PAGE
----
AI could help clear food stamp backlogs plaguing some states

 A sign alerting customers about SNAP food stamps benefits is displayed at a Brooklyn grocery store on Dec. 5, 2019, in New York City.

A sign alerting customers about SNAP food stamps benefits is displayed at a Brooklyn grocery store on Dec. 5, 2019, in New York City. Scott Heins/Getty Images

States are increasingly seeing it as a way to better process public benefit programs amid workforce shortages and outdated technology issues. But change can be incremental amid policy and money concerns.

In early February, 44 governors received letters from the U.S. Department of Agriculture warning them that their state is slipping in key benchmarks in the administration of food stamps.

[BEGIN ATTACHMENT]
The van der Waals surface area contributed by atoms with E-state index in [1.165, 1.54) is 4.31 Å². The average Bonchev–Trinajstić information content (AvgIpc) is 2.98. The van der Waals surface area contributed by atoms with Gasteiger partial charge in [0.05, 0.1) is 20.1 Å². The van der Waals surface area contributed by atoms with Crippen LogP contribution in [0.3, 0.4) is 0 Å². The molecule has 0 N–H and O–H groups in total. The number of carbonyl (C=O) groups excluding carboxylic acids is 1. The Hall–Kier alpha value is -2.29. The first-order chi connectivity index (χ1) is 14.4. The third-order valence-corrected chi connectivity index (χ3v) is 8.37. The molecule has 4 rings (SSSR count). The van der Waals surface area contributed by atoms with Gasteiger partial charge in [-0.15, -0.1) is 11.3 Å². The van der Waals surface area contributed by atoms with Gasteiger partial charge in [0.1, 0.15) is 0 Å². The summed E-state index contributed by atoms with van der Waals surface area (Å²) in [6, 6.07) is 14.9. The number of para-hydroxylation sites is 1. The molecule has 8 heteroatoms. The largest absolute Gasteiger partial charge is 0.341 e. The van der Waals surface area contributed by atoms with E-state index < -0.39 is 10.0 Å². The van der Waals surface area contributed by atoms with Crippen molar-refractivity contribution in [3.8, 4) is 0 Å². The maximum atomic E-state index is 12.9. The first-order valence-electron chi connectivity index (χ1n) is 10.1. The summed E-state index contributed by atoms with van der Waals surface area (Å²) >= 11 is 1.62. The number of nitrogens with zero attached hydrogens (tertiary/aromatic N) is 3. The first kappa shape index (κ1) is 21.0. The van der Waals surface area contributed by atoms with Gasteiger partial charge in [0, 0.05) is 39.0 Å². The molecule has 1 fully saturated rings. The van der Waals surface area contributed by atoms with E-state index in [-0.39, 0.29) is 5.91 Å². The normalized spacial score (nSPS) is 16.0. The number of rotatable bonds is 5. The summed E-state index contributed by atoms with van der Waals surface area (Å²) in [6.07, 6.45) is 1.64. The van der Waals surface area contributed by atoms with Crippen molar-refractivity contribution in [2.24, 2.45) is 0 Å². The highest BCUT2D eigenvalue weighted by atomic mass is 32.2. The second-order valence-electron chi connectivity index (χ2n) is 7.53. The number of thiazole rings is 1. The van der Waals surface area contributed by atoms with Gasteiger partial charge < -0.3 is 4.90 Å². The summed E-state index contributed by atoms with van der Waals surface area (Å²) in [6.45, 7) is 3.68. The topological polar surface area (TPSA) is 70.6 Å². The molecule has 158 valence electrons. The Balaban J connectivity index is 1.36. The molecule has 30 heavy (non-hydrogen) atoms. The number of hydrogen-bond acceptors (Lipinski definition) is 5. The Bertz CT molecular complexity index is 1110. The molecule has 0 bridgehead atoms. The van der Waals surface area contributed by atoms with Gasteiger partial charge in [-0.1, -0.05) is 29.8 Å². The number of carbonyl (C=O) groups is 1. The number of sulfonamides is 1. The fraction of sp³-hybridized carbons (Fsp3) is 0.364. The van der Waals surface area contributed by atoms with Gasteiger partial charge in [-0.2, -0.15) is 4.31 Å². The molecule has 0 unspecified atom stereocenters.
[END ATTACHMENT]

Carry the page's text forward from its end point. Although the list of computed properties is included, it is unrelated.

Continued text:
Whether taking too long to approve applications, payment errors or inaccuracies in case determinations, the governors were directed to take immediate action to avoid further negative impacts on needy families.

And over the past year, nearly a million more people have begun receiving federal support through the Supplemental Nutrition Assistance Program, or SNAP. And many states have struggled to keep up with the increased demand amid workforce shortages and outdated technology.

Georgia, for instance, is facing a backlog of more than 46,000 SNAP applications. In response to a letter from federal regulators in November saying the state was “severely out of compliance” and ordering corrective action, Georgia officials proposed and got approval to use artificial intelligence to assist caseworkers with the certification process.